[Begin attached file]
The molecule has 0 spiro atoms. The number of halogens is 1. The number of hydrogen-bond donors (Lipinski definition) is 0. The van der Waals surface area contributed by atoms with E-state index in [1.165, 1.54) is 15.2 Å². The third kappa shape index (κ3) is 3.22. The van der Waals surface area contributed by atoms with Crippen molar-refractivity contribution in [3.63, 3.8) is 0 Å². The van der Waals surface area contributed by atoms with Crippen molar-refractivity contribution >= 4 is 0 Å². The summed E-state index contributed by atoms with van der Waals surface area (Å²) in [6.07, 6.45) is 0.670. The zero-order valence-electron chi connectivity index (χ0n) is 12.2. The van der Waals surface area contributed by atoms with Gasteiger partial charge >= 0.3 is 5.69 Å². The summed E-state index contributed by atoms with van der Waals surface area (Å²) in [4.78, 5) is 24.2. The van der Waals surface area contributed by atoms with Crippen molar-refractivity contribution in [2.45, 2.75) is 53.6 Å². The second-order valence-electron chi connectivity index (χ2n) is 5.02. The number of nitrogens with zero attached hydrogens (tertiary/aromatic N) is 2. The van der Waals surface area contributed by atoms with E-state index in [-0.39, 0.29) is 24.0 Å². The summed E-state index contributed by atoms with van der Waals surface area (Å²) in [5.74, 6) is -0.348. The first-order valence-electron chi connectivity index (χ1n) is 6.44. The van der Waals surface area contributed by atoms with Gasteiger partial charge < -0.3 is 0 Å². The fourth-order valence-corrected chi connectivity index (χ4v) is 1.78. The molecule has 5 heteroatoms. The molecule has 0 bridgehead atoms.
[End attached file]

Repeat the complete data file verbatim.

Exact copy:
The molecule has 0 spiro atoms. The number of halogens is 1. The number of hydrogen-bond donors (Lipinski definition) is 0. The van der Waals surface area contributed by atoms with E-state index in [1.165, 1.54) is 15.2 Å². The third kappa shape index (κ3) is 3.22. The van der Waals surface area contributed by atoms with Crippen molar-refractivity contribution in [3.63, 3.8) is 0 Å². The van der Waals surface area contributed by atoms with Crippen molar-refractivity contribution >= 4 is 0 Å². The summed E-state index contributed by atoms with van der Waals surface area (Å²) in [6.07, 6.45) is 0.670. The zero-order valence-electron chi connectivity index (χ0n) is 12.2. The van der Waals surface area contributed by atoms with Gasteiger partial charge >= 0.3 is 5.69 Å². The summed E-state index contributed by atoms with van der Waals surface area (Å²) in [4.78, 5) is 24.2. The van der Waals surface area contributed by atoms with Crippen molar-refractivity contribution in [2.45, 2.75) is 53.6 Å². The second-order valence-electron chi connectivity index (χ2n) is 5.02. The number of nitrogens with zero attached hydrogens (tertiary/aromatic N) is 2. The van der Waals surface area contributed by atoms with E-state index in [-0.39, 0.29) is 24.0 Å². The summed E-state index contributed by atoms with van der Waals surface area (Å²) in [5.74, 6) is -0.348. The first-order valence-electron chi connectivity index (χ1n) is 6.44. The van der Waals surface area contributed by atoms with Gasteiger partial charge < -0.3 is 0 Å². The fourth-order valence-corrected chi connectivity index (χ4v) is 1.78. The molecule has 5 heteroatoms. The molecule has 0 bridgehead atoms.